Massive Localised Lymphedema of the Male External Genitalia: A Clinicopathologic Study of 7 Cases
Stephen Lee, Jonathan I Epstein. The Johns Hopkins Hospital, Baltimore
Background: Massive localised lymphedema is a clinical and pathologic mimic of sarcoma strongly associated with morbid obesity. The tumor most commonly involves the lower limbs as large pendulous masses. Only 4 case of massive localised lymphedema involving external male genitalia have been reported. In this study we report an additional 6 cases localised to the external male genitalia and 1 involving the spermatic cord.
Design: 7 cases were retrospectively identified from our surgical pathology database, 4 of which were from the consult files of one of the authors.
Results: Of the 7 cases, 5 were in morbidly obese patients (4 presented with diffuse scrotal edema and 1 with a penile mass). A further case of diffuse scrotal edema was associated with penile Crohn's disease in a non-obese patient. The remaining case presented as an inguinal mass associated with an inguinal hermia and spermatic cord lipoma in a non-obese patient. In all cases the clinical impression was of a benign chronic process developing over 3 months to 1 year. Four cases from outside institutions were all referred with benign pathological diagnoses. Grossly, the lesions associated with obesity were large (range 10.5 – 55 cm) in comparison to the non-obese cases (4 – 4.2 cm).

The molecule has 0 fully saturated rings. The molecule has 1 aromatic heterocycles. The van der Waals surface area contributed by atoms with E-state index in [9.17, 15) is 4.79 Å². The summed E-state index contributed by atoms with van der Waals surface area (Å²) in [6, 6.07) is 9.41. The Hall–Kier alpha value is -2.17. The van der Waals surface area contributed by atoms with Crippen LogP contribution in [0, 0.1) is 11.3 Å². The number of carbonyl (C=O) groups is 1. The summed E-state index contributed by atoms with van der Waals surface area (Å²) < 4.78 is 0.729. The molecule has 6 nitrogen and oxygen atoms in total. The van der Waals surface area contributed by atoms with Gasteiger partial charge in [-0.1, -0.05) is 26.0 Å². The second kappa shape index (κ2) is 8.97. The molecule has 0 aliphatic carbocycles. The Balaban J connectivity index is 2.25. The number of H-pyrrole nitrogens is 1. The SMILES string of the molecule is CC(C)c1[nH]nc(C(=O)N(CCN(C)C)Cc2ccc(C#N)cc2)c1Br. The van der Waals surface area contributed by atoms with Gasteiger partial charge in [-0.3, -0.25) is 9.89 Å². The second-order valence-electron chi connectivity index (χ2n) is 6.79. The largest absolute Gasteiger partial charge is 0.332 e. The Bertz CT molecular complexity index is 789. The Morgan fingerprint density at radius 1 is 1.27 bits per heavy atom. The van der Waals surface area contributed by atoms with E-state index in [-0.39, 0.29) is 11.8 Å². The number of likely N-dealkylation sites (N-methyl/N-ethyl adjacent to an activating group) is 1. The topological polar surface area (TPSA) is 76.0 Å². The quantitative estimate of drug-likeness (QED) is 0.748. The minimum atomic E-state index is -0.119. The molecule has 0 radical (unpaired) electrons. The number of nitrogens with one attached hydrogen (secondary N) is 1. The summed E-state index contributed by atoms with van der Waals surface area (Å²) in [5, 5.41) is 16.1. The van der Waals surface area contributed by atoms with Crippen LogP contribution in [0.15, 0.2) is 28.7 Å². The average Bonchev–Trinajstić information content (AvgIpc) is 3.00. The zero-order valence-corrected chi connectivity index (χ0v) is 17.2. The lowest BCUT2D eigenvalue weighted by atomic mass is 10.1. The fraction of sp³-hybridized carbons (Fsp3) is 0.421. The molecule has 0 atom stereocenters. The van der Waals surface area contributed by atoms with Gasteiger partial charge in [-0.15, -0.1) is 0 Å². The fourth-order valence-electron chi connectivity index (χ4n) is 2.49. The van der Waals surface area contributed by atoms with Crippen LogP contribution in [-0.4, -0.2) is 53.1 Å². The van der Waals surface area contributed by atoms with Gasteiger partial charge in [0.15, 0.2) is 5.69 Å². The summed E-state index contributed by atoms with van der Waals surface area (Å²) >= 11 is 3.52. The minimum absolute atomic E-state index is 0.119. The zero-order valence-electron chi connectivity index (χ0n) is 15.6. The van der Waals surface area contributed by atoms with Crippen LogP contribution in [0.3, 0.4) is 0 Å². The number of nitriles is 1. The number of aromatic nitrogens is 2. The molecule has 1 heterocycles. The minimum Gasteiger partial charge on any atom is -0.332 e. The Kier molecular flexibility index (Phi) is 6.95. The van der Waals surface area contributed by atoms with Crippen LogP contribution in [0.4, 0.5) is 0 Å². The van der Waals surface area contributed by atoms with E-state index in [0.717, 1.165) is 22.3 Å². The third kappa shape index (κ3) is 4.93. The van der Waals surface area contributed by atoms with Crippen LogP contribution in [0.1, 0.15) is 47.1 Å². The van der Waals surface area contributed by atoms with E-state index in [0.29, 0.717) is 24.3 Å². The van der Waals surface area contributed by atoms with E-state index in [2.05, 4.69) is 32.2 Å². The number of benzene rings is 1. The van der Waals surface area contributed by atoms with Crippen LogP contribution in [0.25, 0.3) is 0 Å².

Microscopically, all cases exhibited varying degrees of stromal fibrosis and edema, multinucleated stromal cells, perivascular chronic inflammation, lymphangiectasia and microvascular proliferation. In contast to lesions in soft tissue locations, the presence of entrapped fat was a minor feature (and seen in only 4 cases including the case involving spermatic cord lipoma). Prominent dartos smooth muscle hyperplasia was noted in six lesions.
Conclusions: Massive localised lymphedema occurring in the male external genitalia may present as either diffuse massive enlargement or less commonly as localised smaller masses. Almost all cases are associated with obesity although localised lesions may be associated with local pathology. Lesions in the male external genitalia share many microscopic findings with massive localised lymphedema in other body regions although entrapped adipose tissue is not a prominent feature. A useful additional diagnostic feature is the presence of entrapped hyperplastic dartos muscle bundles within the fibrous areas.
Category: Genitourinary (including renal tumors)
Monday, March 19, 2012 1:00 PM
Poster Session II # 142, Monday Afternoon